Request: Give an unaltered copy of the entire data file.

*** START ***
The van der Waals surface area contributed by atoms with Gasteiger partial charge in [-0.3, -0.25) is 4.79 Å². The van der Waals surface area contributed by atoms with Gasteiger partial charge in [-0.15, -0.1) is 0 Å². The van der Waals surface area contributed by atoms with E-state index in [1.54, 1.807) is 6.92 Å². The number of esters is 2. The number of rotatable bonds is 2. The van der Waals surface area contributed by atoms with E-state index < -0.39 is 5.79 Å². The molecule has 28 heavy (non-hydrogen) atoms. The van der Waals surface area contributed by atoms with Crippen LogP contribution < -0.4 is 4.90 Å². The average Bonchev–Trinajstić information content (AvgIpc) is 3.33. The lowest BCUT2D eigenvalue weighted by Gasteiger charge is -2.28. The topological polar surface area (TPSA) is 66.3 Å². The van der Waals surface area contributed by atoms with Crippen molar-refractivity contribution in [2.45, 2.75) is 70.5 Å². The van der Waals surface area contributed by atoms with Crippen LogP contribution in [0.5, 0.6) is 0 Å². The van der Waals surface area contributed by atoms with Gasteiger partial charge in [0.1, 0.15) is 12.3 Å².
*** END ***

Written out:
The van der Waals surface area contributed by atoms with Gasteiger partial charge in [-0.3, -0.25) is 4.79 Å². The van der Waals surface area contributed by atoms with Gasteiger partial charge in [-0.15, -0.1) is 0 Å². The van der Waals surface area contributed by atoms with E-state index in [1.54, 1.807) is 6.92 Å². The number of esters is 2. The number of rotatable bonds is 2. The van der Waals surface area contributed by atoms with E-state index < -0.39 is 5.79 Å². The molecule has 28 heavy (non-hydrogen) atoms. The van der Waals surface area contributed by atoms with Crippen LogP contribution < -0.4 is 4.90 Å². The average Bonchev–Trinajstić information content (AvgIpc) is 3.33. The lowest BCUT2D eigenvalue weighted by Gasteiger charge is -2.28. The topological polar surface area (TPSA) is 66.3 Å². The van der Waals surface area contributed by atoms with Crippen molar-refractivity contribution in [2.45, 2.75) is 70.5 Å². The van der Waals surface area contributed by atoms with Crippen LogP contribution in [0.5, 0.6) is 0 Å². The van der Waals surface area contributed by atoms with Gasteiger partial charge in [0.1, 0.15) is 12.3 Å².